Like so many kids who grew up in the nineties, I was once an “Arthur” addict. I learned many valuable lessons from the adventures of the adorable aardvark and his friends. For example, you will not die if you eat a green potato chip, snowballs do not belong in the freezer, and, most importantly, having fun isn’t hard when you’ve got a library card! As long as I live, I will never forget that scene in which the Brain sings about his love for Robert Louis Stevenson’s The Strange Case of Doctor Jekyll and Mr. Hyde.
My parents have been taking me to the library since I was a toddler. I got my own library card for the first time when I was eight years old, right after my family moved from Australia to Colorado. I’ve had this same card for almost fifteen years, and in that time, I have been asked by a few librarians if I would like a new card, but I’m totally attached to the one I already have. It’s nothing fancy: just a basic piece of laminated paper with my eight-year-old signature on the back in newly-learned cursive. But I think that gives it a certain kind of charm. (I also know the number on it by heart which makes it really easy for me to put things on hold.)
During college, my appreciation for library cards only grew. In addition to my regular library card, I acquired a student ID which served many purposes, one of which was to check out books from the college library. I did, however, also have a library card for the public library up the street (keychain and all).
Throughout my life, the library has always been a place of learning and entertainment. For example, when I was in high school, I decided that I wanted to watch every movie that had ever won the Academy Award for best picture. The library had all of the films (including the VHS of the silent movie Wings, which is the first movie to win the award). In college, when I had to write my senior capstone paper, the library was there with a seemingly endless supply of books about dystopian literature.
Of course, I’m not the only one who benefits from frequent visits to the library. Libraries have been a staple in the lives of many famous American authors. Ray Bradbury, for example, author of Fahrenheit 451, credited the library with being an incredible resource for his education and writing career. Serving as equalizers of the classes, libraries provide resources and learning materials to anyone who signs up for a library card.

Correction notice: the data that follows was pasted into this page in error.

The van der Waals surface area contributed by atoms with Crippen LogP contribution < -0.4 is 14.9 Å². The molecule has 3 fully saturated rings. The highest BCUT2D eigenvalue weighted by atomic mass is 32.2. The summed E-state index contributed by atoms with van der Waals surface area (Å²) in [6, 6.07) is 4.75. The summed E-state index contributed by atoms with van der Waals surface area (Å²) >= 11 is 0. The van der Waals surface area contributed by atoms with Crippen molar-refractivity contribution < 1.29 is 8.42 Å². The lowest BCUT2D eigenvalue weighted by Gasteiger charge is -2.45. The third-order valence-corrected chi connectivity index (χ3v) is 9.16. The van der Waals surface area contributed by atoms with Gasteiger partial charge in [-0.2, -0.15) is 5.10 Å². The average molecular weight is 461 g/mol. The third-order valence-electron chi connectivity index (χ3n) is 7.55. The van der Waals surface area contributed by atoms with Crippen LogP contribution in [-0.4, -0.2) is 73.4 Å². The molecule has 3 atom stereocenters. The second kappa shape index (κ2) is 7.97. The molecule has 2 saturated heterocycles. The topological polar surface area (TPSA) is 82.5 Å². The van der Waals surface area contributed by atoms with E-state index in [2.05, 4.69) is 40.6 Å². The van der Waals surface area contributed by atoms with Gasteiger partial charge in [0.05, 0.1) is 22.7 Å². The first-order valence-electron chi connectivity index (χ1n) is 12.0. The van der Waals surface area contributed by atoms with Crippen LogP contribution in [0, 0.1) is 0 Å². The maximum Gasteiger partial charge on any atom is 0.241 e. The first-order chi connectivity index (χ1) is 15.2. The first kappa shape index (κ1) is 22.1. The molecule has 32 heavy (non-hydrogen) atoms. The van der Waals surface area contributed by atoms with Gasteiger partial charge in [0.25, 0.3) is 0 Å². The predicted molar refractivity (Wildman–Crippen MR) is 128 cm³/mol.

Having a library card will help broaden your child’s perspective. Libraries provide easy access to information about other cultures, which is especially nice if you can’t afford an expensive overseas vacation. According to the National Reading Campaign in Canada, “you can borrow a book, but you get to keep the ideas.” Having a library card will also give your child the opportunity to practice the principle of responsibility. For example, he or she must learn to keep track of the library card, to take care of the borrowed books, and to return materials to the library on time.
I can’t imagine life without my library card. Over the last decade and a half I have checked out hundreds of books by various authors and from many different genres. I’ve probably checked out just as many movies. The library has given me access to new ideas, interesting people, and fantastic places, all of which have expanded my imagination and my understanding of the world. As long as I returned the books on time, it was all free!
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